What Does It Look Like to Walk in the Spirit?

These gospel realities give us hope as we consider the battle within us.

Man and boy walking along the beach

We are new creations if we are in Christ, yes, but the battle rages on until Christ returns. The flesh and the Spirit have competing agendas. 

 

We are new creations if we are in Christ, yes, but the battle rages on until Christ returns. The flesh and the Spirit have competing agendas. 

But this shouldn’t lead us to a defeatist mentality. Paul tells us in Romans that we aren’t slaves of sin any longer (Rom 6:6-7, 14, 18, 22). We have been united to Christ, and we have the power of walking in the newness of life (Rom 6:1-5). We can have significant and observable victory over remaining sin, as we refuse to let it reign in us (Rom 6:12). We who know God’s saving grace in Christ have said good-bye to the world of sin. We’re new. This does not mean that we are not capable of sinning anymore, but rather, that our relationship to sin has changed. We died to it (Rom 6:2). We have a new heart, and therefore don’t want to go back to that way of life. These gospel realities give us hope as we consider the present battle within (Gal 5:16-26). 

Paul tells the Galatian believers four important truths about walking by the Spirit:

1. We walk by the Spirit continually.

To “walk” by the Spirit (Gal 5:16a) indicates the need to yield to the Spirit every day and everywhere. We must meditate on the Spirit-inspired Scriptures, and follow the Spirit’s guidance in our relationships. 

2. We walk by the Spirit to overcome the flesh.

When Paul says, “walk by the Spirit and you will not carry out the desires of the flesh” (Gal 5:16b), he’s stating a promise. Those who yield to the Spirit daily have the promise that they will not gratify the flesh. There’s no neutral ground. We’re living in one sphere or the other. You cannot be walking by the Spirit and be harsh with your spouse at the same time. You cannot be walking by the Spirit the same moment you burst out in anger at your roommate.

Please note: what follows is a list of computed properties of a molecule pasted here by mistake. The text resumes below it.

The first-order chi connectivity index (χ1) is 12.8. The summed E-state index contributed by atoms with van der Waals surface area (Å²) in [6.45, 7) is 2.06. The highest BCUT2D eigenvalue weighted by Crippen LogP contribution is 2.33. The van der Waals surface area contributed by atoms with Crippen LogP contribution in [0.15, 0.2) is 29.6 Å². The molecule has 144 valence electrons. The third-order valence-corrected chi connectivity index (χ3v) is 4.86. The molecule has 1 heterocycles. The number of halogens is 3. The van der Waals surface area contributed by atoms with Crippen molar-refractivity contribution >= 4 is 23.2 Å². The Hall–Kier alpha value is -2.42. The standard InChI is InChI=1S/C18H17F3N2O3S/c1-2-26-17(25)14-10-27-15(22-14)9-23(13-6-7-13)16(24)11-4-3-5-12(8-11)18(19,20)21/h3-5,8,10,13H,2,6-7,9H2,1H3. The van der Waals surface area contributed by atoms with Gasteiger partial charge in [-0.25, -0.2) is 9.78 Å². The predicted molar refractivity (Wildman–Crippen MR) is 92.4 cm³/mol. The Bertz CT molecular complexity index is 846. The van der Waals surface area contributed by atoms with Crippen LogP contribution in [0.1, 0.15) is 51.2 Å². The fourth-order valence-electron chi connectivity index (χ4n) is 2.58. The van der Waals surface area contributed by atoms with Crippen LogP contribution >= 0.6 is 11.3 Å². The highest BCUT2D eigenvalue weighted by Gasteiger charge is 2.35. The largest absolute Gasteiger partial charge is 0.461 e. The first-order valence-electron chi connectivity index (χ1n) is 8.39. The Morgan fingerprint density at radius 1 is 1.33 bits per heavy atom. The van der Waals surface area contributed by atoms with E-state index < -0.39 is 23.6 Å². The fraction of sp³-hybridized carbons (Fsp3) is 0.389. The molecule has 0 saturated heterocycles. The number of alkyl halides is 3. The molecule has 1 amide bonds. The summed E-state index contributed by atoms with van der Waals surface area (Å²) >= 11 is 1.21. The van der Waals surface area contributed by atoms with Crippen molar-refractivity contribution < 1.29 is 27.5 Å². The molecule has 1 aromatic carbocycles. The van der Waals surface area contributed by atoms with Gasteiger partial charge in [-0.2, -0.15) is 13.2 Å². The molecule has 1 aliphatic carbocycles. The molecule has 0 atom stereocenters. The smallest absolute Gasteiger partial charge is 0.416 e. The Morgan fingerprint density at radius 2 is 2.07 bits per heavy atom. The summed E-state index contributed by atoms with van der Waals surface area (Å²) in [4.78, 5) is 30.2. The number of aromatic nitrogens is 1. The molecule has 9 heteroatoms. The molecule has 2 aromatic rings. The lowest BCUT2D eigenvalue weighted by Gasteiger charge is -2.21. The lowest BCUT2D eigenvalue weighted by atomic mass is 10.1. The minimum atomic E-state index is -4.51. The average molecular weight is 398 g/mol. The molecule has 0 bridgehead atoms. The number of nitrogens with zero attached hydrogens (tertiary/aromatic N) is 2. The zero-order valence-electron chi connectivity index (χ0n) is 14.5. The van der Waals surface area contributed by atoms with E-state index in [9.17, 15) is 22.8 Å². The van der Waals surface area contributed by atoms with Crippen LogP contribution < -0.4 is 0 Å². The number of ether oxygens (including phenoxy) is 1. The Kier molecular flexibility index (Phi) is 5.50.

3. We walk by the Spirit because the battle is so intense.

The inspired apostle says that the flesh is “against” the Spirit and vice versa, and that these two are “opposed to each other” (Gal 5:17). The enemy wants us to have a casual attitude toward sin. Paul is telling us that the Christian life is a war. Therefore, to conquer the flesh, one must see the seriousness of this battle and resolve to walk by the Spirit. Without His help, we have no shot conquering the internal conflict within us, or the external conflicts we have with others.

4. We walk by the Spirit to be free from the law.

“But if you are led by the Spirit, you are not under the law” (Gal 5:18). Paul connects life in the Spirit to liberation from the Mosaic era. Believers in the new covenant are enabled to obey God by the new way of the Spirit, and bear fruit for God (cf., Rom 7:4-6). We have new life in Christ, and new power in this new covenant, to offer ourselves to God. God has given us everything we need to showcase his love and grace in our relationships.


This is excerpted from Christ-Centered Conflict Resolution: A Guide for Turbulent TimesIn this short, biblical, and practical book, pastor and author Tony Merida shows us that it doesn’t have to be this way. Merida not only paints a stunning picture of Christ our Peacemaker, he also shows us how to stop wishing for peace and go make it.   

Tony Merida is lead pastor of Imago Dei Church in Raleigh, North Carolina. He earned a Ph.D. in preaching from New Orleans Baptist Theological Seminary and serves as associate professor of Preaching at Southeastern Baptist Theological Seminary. His books include Faithful Preaching and Orphanology.